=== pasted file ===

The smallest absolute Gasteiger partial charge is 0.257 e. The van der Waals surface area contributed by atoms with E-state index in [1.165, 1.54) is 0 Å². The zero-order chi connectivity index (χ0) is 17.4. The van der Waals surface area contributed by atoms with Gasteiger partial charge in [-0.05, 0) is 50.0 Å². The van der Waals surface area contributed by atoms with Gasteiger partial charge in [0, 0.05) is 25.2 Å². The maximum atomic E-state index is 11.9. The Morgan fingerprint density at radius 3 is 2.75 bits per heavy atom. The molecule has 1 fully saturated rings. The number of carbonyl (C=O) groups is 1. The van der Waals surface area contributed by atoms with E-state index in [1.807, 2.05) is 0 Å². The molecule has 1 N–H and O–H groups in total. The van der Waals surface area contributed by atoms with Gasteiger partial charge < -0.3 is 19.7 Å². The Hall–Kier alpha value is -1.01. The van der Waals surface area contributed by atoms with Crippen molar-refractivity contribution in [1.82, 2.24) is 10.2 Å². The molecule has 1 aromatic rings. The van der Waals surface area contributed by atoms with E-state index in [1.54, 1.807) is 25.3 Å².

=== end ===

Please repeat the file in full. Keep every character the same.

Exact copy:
The smallest absolute Gasteiger partial charge is 0.257 e. The van der Waals surface area contributed by atoms with E-state index in [1.165, 1.54) is 0 Å². The zero-order chi connectivity index (χ0) is 17.4. The van der Waals surface area contributed by atoms with Gasteiger partial charge in [-0.05, 0) is 50.0 Å². The van der Waals surface area contributed by atoms with Gasteiger partial charge in [0, 0.05) is 25.2 Å². The maximum atomic E-state index is 11.9. The Morgan fingerprint density at radius 3 is 2.75 bits per heavy atom. The molecule has 1 fully saturated rings. The number of carbonyl (C=O) groups is 1. The van der Waals surface area contributed by atoms with E-state index in [1.807, 2.05) is 0 Å². The molecule has 1 N–H and O–H groups in total. The van der Waals surface area contributed by atoms with Gasteiger partial charge < -0.3 is 19.7 Å². The Hall–Kier alpha value is -1.01. The van der Waals surface area contributed by atoms with Crippen molar-refractivity contribution in [1.82, 2.24) is 10.2 Å². The molecule has 1 aromatic rings. The van der Waals surface area contributed by atoms with E-state index in [1.54, 1.807) is 25.3 Å².